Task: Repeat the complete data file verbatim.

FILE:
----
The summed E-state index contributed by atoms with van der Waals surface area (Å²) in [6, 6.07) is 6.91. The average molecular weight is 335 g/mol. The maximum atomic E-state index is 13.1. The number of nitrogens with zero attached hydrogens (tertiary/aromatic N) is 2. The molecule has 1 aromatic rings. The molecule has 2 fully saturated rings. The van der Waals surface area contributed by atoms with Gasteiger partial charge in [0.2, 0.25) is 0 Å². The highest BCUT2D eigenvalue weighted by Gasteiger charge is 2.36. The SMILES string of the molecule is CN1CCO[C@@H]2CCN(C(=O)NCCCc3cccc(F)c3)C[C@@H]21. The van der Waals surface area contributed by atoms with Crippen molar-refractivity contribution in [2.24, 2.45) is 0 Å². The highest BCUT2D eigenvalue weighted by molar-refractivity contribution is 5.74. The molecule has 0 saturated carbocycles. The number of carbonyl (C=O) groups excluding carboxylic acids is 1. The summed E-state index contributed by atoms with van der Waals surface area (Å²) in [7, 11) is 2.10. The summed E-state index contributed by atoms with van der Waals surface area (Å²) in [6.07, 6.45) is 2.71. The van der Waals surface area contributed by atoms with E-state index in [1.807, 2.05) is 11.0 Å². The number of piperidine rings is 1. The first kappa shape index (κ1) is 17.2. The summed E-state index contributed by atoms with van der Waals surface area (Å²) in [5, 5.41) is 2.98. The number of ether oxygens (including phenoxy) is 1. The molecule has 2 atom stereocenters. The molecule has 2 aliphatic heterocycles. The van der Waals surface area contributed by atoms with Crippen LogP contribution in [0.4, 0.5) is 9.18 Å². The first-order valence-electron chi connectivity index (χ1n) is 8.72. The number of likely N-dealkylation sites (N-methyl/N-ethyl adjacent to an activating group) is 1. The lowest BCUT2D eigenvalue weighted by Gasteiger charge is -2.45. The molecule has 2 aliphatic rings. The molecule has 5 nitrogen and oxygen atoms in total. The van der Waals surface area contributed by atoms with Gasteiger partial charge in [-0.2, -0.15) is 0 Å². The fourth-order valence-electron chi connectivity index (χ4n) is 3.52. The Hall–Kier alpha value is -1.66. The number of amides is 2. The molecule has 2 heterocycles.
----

The summed E-state index contributed by atoms with van der Waals surface area (Å²) in [6, 6.07) is 6.91. The average molecular weight is 335 g/mol. The maximum atomic E-state index is 13.1. The number of nitrogens with zero attached hydrogens (tertiary/aromatic N) is 2. The molecule has 1 aromatic rings. The molecule has 2 fully saturated rings. The van der Waals surface area contributed by atoms with Gasteiger partial charge in [0.2, 0.25) is 0 Å². The highest BCUT2D eigenvalue weighted by Gasteiger charge is 2.36. The SMILES string of the molecule is CN1CCO[C@@H]2CCN(C(=O)NCCCc3cccc(F)c3)C[C@@H]21. The van der Waals surface area contributed by atoms with Crippen molar-refractivity contribution in [2.24, 2.45) is 0 Å². The highest BCUT2D eigenvalue weighted by molar-refractivity contribution is 5.74. The molecule has 0 saturated carbocycles. The number of carbonyl (C=O) groups excluding carboxylic acids is 1. The summed E-state index contributed by atoms with van der Waals surface area (Å²) in [7, 11) is 2.10. The summed E-state index contributed by atoms with van der Waals surface area (Å²) in [6.07, 6.45) is 2.71. The van der Waals surface area contributed by atoms with E-state index in [1.807, 2.05) is 11.0 Å². The number of piperidine rings is 1. The first kappa shape index (κ1) is 17.2. The summed E-state index contributed by atoms with van der Waals surface area (Å²) in [5, 5.41) is 2.98. The number of ether oxygens (including phenoxy) is 1. The molecule has 2 atom stereocenters. The molecule has 2 aliphatic heterocycles. The van der Waals surface area contributed by atoms with Crippen LogP contribution in [0.4, 0.5) is 9.18 Å². The first-order valence-electron chi connectivity index (χ1n) is 8.72. The number of likely N-dealkylation sites (N-methyl/N-ethyl adjacent to an activating group) is 1. The lowest BCUT2D eigenvalue weighted by Gasteiger charge is -2.45. The molecule has 2 aliphatic rings. The molecule has 5 nitrogen and oxygen atoms in total. The van der Waals surface area contributed by atoms with Gasteiger partial charge in [-0.2, -0.15) is 0 Å². The fourth-order valence-electron chi connectivity index (χ4n) is 3.52. The Hall–Kier alpha value is -1.66. The number of amides is 2. The molecule has 2 heterocycles.